Our ordinary sense of responsibility rests upon our conditioned beliefs and reactions. The saying, ” The saying that road to hell is paved with good intentions” reflects how we often fail to see far enough ahead and the best efforts can lead to unexpected results. Gurdjieff observes that the problems in life are created, for the most part, by people interacting in a state of “waking sleep”. If people were in a state of Self Remembering, most of these situations would not have occurred.  The problems are often compounded when solutions are attempted by other people also in a state of ” waking sleep”. In a sense, many of our efforts to “help” are examples of the blind a leading the blind.

This is not to say that we should not try to due “good” in our communities. In a sense, what we “do” outside of ourselves is not the issue from the stand point of inner “work on oneself”. How we engage, the motivation for our engagement, our aim in the effort, the degree to which our self-image and ego are involved, our degree of openness to others and, above all, the psychological state we are in when engaged, are critical in both the outcome of the effort  outside and the results of the effort inside to stay “Awake”. We must learn to be actively directing and holding Attention in all three brains while engaged to have a chance to see both ourself and the situation more objectively. Otherwise we are only joining the sleeping mass of people “rearranging deck chairs on the Titanic”. We can use any situation as a condition for trying to remain awake. It might as well be one designed to be helpful to someone.  But if we are not able to ” Remember ourself” in the process, we lose the opportunity to develop the hidden potential for Consciousness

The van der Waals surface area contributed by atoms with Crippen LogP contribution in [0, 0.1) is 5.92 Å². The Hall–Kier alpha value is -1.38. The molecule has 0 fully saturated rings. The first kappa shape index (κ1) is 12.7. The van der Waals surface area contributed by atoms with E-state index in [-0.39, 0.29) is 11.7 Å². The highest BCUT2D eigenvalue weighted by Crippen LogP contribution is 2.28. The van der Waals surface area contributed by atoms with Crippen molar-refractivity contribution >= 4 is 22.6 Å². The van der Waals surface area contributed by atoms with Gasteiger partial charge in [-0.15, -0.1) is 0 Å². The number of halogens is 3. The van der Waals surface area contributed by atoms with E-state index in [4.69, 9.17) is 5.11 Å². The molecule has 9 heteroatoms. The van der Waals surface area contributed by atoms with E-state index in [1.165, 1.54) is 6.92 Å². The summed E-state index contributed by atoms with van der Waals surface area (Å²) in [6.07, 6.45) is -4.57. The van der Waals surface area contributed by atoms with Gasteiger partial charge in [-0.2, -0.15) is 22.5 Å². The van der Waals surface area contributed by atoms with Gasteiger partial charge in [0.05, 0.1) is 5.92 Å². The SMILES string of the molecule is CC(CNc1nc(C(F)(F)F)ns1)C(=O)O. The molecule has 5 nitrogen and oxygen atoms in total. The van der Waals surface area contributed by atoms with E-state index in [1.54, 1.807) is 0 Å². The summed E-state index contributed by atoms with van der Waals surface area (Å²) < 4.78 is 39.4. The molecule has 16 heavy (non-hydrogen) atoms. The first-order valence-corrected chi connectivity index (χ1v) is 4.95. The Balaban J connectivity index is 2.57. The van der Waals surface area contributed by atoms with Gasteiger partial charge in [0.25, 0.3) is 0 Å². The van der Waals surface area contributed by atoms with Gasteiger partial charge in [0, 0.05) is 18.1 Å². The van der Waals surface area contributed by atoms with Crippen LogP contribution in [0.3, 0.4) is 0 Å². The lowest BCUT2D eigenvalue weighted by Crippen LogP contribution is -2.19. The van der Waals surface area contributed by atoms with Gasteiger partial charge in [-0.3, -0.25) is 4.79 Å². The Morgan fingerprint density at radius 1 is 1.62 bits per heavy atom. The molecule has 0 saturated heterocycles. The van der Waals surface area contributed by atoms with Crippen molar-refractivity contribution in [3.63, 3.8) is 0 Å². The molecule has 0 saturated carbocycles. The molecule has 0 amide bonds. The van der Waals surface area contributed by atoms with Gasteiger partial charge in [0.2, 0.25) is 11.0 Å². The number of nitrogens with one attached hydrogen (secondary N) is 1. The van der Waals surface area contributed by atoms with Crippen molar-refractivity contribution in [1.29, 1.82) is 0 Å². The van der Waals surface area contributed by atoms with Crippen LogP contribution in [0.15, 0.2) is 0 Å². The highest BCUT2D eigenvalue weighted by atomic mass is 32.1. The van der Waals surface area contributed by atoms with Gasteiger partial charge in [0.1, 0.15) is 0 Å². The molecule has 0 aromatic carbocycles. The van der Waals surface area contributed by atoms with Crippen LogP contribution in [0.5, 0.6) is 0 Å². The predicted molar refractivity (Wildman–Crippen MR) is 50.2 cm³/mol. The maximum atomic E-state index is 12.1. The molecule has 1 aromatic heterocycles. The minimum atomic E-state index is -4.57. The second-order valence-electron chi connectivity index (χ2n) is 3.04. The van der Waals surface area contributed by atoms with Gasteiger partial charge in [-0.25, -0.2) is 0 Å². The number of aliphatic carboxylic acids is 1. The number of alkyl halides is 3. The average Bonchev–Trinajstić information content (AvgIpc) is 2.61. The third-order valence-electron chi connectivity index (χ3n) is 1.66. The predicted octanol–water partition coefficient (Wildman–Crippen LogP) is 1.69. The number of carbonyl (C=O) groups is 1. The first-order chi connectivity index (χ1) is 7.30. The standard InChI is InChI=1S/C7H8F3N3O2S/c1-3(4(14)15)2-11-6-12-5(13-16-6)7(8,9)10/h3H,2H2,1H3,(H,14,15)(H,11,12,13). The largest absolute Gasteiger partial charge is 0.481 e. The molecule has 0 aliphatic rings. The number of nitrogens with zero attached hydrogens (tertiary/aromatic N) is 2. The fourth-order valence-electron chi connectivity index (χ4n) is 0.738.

Ultimately Gurdjieff’s Work is designed to show us how to serve and be able to serve the highest needs of the Creative which is man’s ultimate responsibility. The surrender of egoism is the the foundation for real service, to serve a Universal Will greater than my own.